It’s a staple of classic science fiction – controlling stuff with your mind. But researchers working at the University of Minnesota made it reality.

From sci-fi to the lab

In the lab of biomedical engineering professor Bin He, several people have already learned to use their thoughts to drive a flying robot around – making it turn, rise, dip, and even fit through a ring. The technology is not only awesomely cool, but it has the potential to allow people robbed of speech and mobility by neurodegenerative diseases or accidents to regain their function by using artificial, thought controlled limbs; but things get even better: the technique is completely non-invasive.

“My entire career is to push for noninvasive 3-D brain-computer interfaces, or BCI,” says He, a faculty member in the College of Science and Engineering. “[Researchers elsewhere] have used a chip implanted into the brain’s motor cortex to drive movement of a cursor [across a screen] or a robotic arm. But here we have proof that a noninvasive BCI from a scalp EEG can do as well as an invasive chip.”

How it works

motor cortex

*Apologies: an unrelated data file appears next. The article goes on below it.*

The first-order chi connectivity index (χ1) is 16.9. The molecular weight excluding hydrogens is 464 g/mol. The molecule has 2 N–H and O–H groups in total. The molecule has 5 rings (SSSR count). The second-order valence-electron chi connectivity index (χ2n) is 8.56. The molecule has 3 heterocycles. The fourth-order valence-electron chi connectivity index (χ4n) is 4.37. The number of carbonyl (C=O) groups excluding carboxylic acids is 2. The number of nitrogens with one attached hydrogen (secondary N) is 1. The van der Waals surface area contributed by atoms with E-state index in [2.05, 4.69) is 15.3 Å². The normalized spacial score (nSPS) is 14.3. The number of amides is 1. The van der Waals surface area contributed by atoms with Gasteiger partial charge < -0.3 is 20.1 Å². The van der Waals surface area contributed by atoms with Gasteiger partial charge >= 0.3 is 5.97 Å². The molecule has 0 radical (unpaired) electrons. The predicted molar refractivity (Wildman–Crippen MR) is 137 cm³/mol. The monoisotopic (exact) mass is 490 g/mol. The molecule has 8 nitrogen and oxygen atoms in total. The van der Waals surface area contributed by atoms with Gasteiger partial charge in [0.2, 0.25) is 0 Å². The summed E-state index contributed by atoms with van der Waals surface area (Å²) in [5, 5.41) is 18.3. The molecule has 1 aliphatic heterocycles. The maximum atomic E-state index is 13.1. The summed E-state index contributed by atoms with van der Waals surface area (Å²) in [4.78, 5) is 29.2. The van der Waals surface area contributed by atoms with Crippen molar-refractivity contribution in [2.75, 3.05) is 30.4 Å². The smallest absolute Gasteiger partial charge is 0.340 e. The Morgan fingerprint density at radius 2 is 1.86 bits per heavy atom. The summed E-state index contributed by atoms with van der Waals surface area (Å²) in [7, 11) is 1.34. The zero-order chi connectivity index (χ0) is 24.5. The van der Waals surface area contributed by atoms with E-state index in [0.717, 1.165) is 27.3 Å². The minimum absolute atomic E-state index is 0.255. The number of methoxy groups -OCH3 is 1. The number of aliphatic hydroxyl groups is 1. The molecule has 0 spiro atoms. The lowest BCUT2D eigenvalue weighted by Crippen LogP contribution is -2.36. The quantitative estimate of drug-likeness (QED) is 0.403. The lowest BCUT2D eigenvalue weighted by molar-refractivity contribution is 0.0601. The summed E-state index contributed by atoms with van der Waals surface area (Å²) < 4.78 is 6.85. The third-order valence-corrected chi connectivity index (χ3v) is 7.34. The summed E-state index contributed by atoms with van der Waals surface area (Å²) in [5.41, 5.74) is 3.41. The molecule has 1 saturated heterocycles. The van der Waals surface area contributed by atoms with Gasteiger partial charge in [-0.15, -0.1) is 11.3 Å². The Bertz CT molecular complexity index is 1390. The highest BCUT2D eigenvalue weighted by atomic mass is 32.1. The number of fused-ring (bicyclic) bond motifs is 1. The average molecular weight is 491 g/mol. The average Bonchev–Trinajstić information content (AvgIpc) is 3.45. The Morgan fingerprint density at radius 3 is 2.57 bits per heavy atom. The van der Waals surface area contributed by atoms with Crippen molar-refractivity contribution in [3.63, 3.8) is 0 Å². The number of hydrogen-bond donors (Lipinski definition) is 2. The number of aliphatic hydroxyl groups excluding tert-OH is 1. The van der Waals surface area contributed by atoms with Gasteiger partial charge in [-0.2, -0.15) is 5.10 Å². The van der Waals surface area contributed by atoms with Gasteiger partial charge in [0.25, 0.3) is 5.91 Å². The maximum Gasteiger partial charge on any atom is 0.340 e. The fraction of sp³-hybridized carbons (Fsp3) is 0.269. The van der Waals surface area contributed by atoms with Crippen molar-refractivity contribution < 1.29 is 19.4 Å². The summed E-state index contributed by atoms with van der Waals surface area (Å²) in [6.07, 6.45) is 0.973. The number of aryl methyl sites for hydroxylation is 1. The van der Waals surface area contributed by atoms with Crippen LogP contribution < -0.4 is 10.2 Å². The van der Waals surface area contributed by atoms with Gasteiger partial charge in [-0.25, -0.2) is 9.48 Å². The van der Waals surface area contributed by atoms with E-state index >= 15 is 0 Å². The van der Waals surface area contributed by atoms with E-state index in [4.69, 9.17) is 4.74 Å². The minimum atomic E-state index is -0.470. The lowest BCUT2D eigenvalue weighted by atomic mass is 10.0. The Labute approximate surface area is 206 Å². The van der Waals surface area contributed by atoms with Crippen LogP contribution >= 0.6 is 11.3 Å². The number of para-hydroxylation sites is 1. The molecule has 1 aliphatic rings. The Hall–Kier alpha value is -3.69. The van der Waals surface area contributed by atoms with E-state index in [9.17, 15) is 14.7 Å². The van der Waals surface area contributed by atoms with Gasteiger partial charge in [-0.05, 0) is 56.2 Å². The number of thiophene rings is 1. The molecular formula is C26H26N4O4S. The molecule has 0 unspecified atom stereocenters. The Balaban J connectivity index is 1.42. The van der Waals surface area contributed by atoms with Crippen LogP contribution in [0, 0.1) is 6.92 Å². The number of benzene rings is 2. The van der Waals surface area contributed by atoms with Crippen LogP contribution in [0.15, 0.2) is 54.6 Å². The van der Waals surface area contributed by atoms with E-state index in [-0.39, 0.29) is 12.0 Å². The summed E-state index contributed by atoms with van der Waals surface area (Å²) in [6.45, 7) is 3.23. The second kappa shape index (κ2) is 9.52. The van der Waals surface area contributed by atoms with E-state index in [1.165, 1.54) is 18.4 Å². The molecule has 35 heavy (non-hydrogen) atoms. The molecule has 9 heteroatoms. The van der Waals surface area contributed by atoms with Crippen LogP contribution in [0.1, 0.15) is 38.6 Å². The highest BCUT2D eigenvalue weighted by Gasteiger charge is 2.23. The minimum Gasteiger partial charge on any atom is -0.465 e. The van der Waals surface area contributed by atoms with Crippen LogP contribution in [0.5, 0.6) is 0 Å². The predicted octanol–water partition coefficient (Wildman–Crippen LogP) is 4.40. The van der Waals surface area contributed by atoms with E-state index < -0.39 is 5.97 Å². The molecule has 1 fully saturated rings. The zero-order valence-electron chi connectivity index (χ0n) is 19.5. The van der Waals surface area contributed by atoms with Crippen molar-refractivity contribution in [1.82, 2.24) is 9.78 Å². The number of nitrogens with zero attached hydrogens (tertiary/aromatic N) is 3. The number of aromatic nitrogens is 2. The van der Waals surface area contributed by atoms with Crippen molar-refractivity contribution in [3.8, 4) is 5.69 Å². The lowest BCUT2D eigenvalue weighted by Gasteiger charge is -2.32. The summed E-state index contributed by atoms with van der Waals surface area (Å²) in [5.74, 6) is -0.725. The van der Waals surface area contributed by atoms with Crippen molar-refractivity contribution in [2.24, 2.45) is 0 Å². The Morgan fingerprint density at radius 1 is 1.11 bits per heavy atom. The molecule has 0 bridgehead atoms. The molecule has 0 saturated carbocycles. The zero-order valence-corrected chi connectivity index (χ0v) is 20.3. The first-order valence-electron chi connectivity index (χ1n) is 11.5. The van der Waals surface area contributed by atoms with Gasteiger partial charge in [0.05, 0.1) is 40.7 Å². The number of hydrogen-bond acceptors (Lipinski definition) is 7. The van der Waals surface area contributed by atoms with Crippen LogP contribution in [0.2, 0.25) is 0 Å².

The magic happens in the motor cortex – the region of the cerebral cortex involved in the planning, control, and execution of voluntary movements. When we move, or even when we think about making a movement, the neurons in our motor cortex emit tiny electric currents. Thinking about a different movement activates a new assortment of neurons; as He explains, you can map the activity of these neurons, and separate several activity regions.

“We were the first to use both functional MRI and EEG imaging to map where in the brain neurons are activated when you imagine movements,” he says. “So now we know where the signals will come from.”

thought controlled

For example, the most distinguishable signal is created when you clench your fist.

“This knowledge about what kinds of signals are generated by what kind of motion imagination helps us optimize the design of the system to control flying objects in real time,” He explains.

Via University of Minnesota

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